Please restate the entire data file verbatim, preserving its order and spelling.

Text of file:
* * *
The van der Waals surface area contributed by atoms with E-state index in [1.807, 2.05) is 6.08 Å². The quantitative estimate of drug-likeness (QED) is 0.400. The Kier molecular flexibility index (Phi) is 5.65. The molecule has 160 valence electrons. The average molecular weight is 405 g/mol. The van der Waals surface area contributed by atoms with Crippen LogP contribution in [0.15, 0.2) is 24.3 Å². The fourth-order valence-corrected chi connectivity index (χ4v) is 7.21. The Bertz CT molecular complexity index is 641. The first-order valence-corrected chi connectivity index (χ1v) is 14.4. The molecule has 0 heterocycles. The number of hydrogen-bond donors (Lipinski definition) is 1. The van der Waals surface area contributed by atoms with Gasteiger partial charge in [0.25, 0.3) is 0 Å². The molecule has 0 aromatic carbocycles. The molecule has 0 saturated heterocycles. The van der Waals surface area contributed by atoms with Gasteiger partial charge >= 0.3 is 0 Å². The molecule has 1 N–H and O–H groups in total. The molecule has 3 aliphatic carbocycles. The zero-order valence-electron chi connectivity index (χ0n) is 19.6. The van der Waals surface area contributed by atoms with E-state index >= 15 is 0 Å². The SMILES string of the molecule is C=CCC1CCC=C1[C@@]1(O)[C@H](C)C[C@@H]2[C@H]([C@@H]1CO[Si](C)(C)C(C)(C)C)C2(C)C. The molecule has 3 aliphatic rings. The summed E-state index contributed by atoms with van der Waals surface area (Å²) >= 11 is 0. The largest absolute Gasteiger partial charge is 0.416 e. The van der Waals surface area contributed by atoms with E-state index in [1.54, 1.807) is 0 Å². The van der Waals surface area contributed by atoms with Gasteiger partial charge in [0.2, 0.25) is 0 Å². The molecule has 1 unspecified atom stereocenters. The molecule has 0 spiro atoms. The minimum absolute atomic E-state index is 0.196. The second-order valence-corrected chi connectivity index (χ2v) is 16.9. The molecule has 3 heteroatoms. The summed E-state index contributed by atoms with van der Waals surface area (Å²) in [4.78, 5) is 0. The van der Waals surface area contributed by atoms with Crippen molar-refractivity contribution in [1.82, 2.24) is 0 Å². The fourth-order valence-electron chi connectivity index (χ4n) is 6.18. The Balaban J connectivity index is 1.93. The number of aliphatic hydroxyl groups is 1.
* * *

The van der Waals surface area contributed by atoms with E-state index in [1.807, 2.05) is 6.08 Å². The quantitative estimate of drug-likeness (QED) is 0.400. The Kier molecular flexibility index (Phi) is 5.65. The molecule has 160 valence electrons. The average molecular weight is 405 g/mol. The van der Waals surface area contributed by atoms with Crippen LogP contribution in [0.15, 0.2) is 24.3 Å². The fourth-order valence-corrected chi connectivity index (χ4v) is 7.21. The Bertz CT molecular complexity index is 641. The first-order valence-corrected chi connectivity index (χ1v) is 14.4. The molecule has 0 heterocycles. The number of hydrogen-bond donors (Lipinski definition) is 1. The van der Waals surface area contributed by atoms with Gasteiger partial charge in [0.25, 0.3) is 0 Å². The molecule has 0 aromatic carbocycles. The molecule has 0 saturated heterocycles. The van der Waals surface area contributed by atoms with Gasteiger partial charge >= 0.3 is 0 Å². The molecule has 1 N–H and O–H groups in total. The molecule has 3 aliphatic carbocycles. The zero-order valence-electron chi connectivity index (χ0n) is 19.6. The van der Waals surface area contributed by atoms with E-state index >= 15 is 0 Å². The SMILES string of the molecule is C=CCC1CCC=C1[C@@]1(O)[C@H](C)C[C@@H]2[C@H]([C@@H]1CO[Si](C)(C)C(C)(C)C)C2(C)C. The molecule has 3 aliphatic rings. The summed E-state index contributed by atoms with van der Waals surface area (Å²) >= 11 is 0. The largest absolute Gasteiger partial charge is 0.416 e. The van der Waals surface area contributed by atoms with E-state index in [1.54, 1.807) is 0 Å². The van der Waals surface area contributed by atoms with Gasteiger partial charge in [0.2, 0.25) is 0 Å². The molecule has 1 unspecified atom stereocenters. The molecule has 0 spiro atoms. The minimum absolute atomic E-state index is 0.196. The second-order valence-corrected chi connectivity index (χ2v) is 16.9. The molecule has 3 heteroatoms. The summed E-state index contributed by atoms with van der Waals surface area (Å²) in [4.78, 5) is 0. The van der Waals surface area contributed by atoms with Crippen molar-refractivity contribution in [1.82, 2.24) is 0 Å². The fourth-order valence-electron chi connectivity index (χ4n) is 6.18. The Balaban J connectivity index is 1.93. The number of aliphatic hydroxyl groups is 1.